Talking about the young artistes in Japan she said – the exposure they get abroad is important for upgrading one’s skills. “Experience helps to improve,” she said as we delved into the qualities of a classical singer. “For a pop artiste – it is the range of voice that is important while for us it is the tonal quality,” she explained. Then, Masuyama elaborated what she meant by her “strong point” and said, “It is the climax of a composition that requires imagination on part of the performer – to give the audience the best.”
I asked about her choice of classical music. She smiled gently and went back to her childhood when she got a piano and classical music was the only established music form. It was then her love with piano and opera began. “Jazz came to Japan much later – after the World War. But I was never influenced by that,” she clarified. Later, she joined the music classes for children at the University and there was no looking back. She has been performing beyond Japan since 1985 and has been “overwhelmed” by the audience response everywhere she performed.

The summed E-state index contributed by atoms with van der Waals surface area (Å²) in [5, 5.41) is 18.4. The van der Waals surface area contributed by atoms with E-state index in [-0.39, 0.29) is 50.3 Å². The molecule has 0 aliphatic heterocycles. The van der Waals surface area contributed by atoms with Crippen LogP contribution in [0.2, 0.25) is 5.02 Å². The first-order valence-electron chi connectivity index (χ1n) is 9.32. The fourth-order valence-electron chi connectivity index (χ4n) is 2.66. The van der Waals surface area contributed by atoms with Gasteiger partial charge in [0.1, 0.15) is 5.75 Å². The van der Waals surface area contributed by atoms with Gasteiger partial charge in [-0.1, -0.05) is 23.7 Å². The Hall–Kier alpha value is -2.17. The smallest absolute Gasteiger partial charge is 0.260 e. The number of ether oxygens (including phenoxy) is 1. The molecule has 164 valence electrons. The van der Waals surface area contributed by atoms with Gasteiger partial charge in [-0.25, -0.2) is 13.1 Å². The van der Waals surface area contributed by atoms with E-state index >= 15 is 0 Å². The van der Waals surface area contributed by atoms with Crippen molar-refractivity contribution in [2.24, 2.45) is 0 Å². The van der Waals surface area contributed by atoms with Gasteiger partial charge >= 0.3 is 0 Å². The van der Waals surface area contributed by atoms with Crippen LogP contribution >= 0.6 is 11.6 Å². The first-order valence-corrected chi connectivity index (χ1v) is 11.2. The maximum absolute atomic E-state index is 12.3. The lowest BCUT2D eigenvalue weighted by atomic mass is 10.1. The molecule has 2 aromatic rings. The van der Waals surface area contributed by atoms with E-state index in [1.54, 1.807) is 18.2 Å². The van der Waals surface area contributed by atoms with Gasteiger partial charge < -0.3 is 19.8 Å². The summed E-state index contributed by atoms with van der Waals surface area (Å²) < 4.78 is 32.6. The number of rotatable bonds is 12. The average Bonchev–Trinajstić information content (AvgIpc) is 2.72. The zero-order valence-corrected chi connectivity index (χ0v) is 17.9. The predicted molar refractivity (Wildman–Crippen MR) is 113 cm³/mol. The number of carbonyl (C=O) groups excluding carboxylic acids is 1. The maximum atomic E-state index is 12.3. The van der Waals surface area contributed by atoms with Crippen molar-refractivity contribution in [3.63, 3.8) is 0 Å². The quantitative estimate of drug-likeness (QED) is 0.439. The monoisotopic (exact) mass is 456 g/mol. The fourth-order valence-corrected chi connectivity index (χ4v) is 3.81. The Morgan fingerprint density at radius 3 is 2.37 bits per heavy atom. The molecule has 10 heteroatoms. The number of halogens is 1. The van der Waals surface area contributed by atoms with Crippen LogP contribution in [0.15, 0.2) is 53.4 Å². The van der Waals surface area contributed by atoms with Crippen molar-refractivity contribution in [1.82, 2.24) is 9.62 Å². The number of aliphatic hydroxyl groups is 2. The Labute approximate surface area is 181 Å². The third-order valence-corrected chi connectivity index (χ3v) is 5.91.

However, it is Italy and the audience there who impressed Masuyama the most. “Add to that the strong and energetic voice qualities of the Italian performers,” she said and mentioned Italian tenor Mario del Monaco as her favourite performer. “He invited me several times to perform in Italy and the experiences were fantastic,” the soprano informed. Puccini and Verdi are her favourite composers while Akiyama Kazuyoshi remains her favourite conductor, she added.
Talking about her experience in India, Masuyama said the country has impressed her with the constant endeavour to develop. But she admitted that she has “no knowledge” about Indian music. “In Japan there are very few programmes about India on NHK. I wish there were more and we get more closer to Indian culture,” she expressed her desire.